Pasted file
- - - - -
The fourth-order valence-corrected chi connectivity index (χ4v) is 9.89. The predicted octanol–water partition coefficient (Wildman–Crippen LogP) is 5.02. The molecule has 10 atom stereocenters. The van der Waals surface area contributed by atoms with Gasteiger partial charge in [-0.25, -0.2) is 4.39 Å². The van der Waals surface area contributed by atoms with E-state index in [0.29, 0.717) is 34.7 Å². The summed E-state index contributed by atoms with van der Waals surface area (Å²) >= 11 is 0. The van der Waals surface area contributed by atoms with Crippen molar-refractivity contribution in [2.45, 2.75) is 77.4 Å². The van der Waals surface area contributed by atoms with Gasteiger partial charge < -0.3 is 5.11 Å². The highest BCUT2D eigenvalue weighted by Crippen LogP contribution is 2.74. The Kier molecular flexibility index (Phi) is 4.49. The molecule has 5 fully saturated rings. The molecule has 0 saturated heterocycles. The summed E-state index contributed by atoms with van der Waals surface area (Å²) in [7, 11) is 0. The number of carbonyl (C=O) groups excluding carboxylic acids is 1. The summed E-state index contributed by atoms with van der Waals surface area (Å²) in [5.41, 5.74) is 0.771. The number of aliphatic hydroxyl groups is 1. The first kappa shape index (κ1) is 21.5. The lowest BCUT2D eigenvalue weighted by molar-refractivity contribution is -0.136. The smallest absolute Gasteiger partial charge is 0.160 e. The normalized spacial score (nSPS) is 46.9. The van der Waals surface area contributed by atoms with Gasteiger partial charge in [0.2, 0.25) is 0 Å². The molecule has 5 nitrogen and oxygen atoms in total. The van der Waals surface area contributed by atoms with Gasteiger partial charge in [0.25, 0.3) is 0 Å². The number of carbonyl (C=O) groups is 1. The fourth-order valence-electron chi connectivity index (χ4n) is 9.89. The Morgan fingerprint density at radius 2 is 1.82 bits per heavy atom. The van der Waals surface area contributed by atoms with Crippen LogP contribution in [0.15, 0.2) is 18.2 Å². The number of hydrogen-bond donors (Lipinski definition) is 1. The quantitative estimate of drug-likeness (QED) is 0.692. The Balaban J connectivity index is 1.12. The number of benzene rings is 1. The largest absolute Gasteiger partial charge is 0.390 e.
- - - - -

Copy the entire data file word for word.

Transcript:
The fourth-order valence-corrected chi connectivity index (χ4v) is 9.89. The predicted octanol–water partition coefficient (Wildman–Crippen LogP) is 5.02. The molecule has 10 atom stereocenters. The van der Waals surface area contributed by atoms with Gasteiger partial charge in [-0.25, -0.2) is 4.39 Å². The van der Waals surface area contributed by atoms with E-state index in [0.29, 0.717) is 34.7 Å². The summed E-state index contributed by atoms with van der Waals surface area (Å²) >= 11 is 0. The van der Waals surface area contributed by atoms with Crippen molar-refractivity contribution in [2.45, 2.75) is 77.4 Å². The van der Waals surface area contributed by atoms with Gasteiger partial charge < -0.3 is 5.11 Å². The highest BCUT2D eigenvalue weighted by Crippen LogP contribution is 2.74. The Kier molecular flexibility index (Phi) is 4.49. The molecule has 5 fully saturated rings. The molecule has 0 saturated heterocycles. The summed E-state index contributed by atoms with van der Waals surface area (Å²) in [7, 11) is 0. The number of carbonyl (C=O) groups excluding carboxylic acids is 1. The summed E-state index contributed by atoms with van der Waals surface area (Å²) in [5.41, 5.74) is 0.771. The number of aliphatic hydroxyl groups is 1. The first kappa shape index (κ1) is 21.5. The lowest BCUT2D eigenvalue weighted by molar-refractivity contribution is -0.136. The smallest absolute Gasteiger partial charge is 0.160 e. The normalized spacial score (nSPS) is 46.9. The van der Waals surface area contributed by atoms with Gasteiger partial charge in [0.2, 0.25) is 0 Å². The molecule has 5 nitrogen and oxygen atoms in total. The van der Waals surface area contributed by atoms with Gasteiger partial charge in [0.25, 0.3) is 0 Å². The number of carbonyl (C=O) groups is 1. The fourth-order valence-electron chi connectivity index (χ4n) is 9.89. The Morgan fingerprint density at radius 2 is 1.82 bits per heavy atom. The van der Waals surface area contributed by atoms with Crippen LogP contribution in [0.15, 0.2) is 18.2 Å². The number of hydrogen-bond donors (Lipinski definition) is 1. The quantitative estimate of drug-likeness (QED) is 0.692. The Balaban J connectivity index is 1.12. The number of benzene rings is 1. The largest absolute Gasteiger partial charge is 0.390 e.